On the Bicycle Trail to More Land-Use Regulations

Last week, City Council approved the Houston Bike Plan. The plan is allegedly intended to expand the city’s bike trails from about 500 miles to 1,800 miles. But as I noted in my last post, the plan isn’t really about bike trails. It’s about the city assuming more control over land use in Houston.

The […]

The Squeaky Bicycle Wheel Gets the Grease

Bicycle activists (I didn’t know that there were such things) achieved a significant victory this week when City Council adopted the Houston Bike Plan. Lest you think that this is a satirical piece, let me assure you that it is not. I can’t make up stuff like this.

According to the Chronicle,

the plan sets […]

A Flood of Altruism

More than 300,000 home owners in the Houston area can expect significant increases in their flood insurance. The National Flood Insurance Program (NFIH), which insures those homes, is more than $24 billion in debt and Congress is expected to end the subsidies that are bankrupting the program.

NFIH was created because private insurers didn’t want […]

Planning Leads to Land-use Regulations

Joe Webb, chairman of Blueprint Houston, an organization that helped draft the city’s General Plan, recently repeated the statist mantra that planning isn’t the same as zoning. At the same time, he noted that the plan will help the city control development and make neighborhoods better.

Technically, Webb is correct. Planning is a process of […]

A Wolf in Sheep’s Clothing

Statists often like to present their policies and programs as a free market solution. Emission trading, which Wikipedia calls a “market-based approach to controlling pollution,” is one example. Carbon emission trading assigns “property rights” to emissions, which allow the holder to emit a set quantity of a particular substance. Those who emit less of that […]

Trump vs. Houston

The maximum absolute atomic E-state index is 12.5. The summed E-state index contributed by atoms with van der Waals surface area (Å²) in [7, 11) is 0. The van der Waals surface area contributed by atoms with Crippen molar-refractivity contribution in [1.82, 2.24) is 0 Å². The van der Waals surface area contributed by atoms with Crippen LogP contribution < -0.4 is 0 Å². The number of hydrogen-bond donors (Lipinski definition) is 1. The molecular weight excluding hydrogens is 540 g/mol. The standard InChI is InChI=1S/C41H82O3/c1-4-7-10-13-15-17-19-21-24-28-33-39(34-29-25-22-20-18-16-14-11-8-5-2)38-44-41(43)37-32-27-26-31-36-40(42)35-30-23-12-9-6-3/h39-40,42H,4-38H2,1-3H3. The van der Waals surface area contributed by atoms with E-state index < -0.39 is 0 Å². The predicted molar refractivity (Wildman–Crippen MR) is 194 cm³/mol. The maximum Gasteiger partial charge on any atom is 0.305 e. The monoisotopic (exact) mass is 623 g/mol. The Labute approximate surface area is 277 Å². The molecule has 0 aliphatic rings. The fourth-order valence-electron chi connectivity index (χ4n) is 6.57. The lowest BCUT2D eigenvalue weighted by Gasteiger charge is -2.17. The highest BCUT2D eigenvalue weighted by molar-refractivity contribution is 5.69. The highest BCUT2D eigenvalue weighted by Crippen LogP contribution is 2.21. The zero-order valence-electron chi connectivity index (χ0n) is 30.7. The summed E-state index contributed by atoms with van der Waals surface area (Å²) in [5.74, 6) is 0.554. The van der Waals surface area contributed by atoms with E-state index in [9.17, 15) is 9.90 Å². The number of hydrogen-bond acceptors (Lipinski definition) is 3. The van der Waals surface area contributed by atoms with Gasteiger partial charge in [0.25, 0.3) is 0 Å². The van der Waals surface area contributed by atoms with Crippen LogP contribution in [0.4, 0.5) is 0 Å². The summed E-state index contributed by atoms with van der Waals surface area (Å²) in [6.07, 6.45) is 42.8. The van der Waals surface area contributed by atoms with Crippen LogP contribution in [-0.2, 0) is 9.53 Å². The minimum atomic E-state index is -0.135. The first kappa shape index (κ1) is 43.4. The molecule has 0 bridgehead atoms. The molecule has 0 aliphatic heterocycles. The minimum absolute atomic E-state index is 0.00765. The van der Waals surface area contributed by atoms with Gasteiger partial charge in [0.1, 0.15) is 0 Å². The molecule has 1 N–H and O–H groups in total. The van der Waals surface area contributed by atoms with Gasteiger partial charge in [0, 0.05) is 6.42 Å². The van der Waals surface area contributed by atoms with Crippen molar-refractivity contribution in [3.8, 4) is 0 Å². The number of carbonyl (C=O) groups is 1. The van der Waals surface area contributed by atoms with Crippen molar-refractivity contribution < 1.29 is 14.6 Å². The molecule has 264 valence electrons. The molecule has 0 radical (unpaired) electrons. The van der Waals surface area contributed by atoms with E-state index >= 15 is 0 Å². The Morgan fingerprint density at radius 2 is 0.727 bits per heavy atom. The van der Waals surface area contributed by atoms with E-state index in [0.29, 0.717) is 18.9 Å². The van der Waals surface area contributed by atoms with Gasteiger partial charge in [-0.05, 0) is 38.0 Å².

Last week, a Chronicle editorial proclaimed that the policies of the Trump Administration will have a devastating impact on Houston. While it is true that the policies cited–a border tax, import tariffs and immigrant roundups–will have harmful effects, the paper conveniently ignores the many equally harmful consequences of policies it advocates.

A proposed border tax […]

Altruism and the Homeless

Last week, Mayor Sylvester Turner announced plans to reduce panhandling and homeless encampments in Houston. A part of the plan is the construction of “low-level shelters” under freeway underpasses. The mayor intends to introduce an ordinance that will ban tents on public property, and the taxpayer funded shelters will provide an alternative.

Turner’s “holistic” approach […]

A War Story, Part 2

I previously wrote about my experience with the city regarding a four-plex I once owned. In light of the recent media hype about “affordable housing,” it is worth revisiting that experience. While the city allegedly seeks to promote more “affordable housing” for low income Houstonians, many of its policies do the exact opposite.

About a […]

Free Will and “Affordable Housing”

Advocates of “affordable housing” are using the race card to claim that Houston is a segregated city, while ignoring the fact that the segregation that exists is on the basis of economics rather than race. This claim is intended to cloud the discussion and ignore the real issue–the choices that individuals make are the primary […]

Economic Segregation

In yesterday’s post, I examined how “affordable housing” advocates are using the race card to explain Houston’s segregated housing. The advocates are pointing to differences between wealthier neighborhoods and low-income neighborhoods to support their claims. Such claims are an attempt to cloud the issue and push a Leftist agenda.

Houston is a segregated city, but […]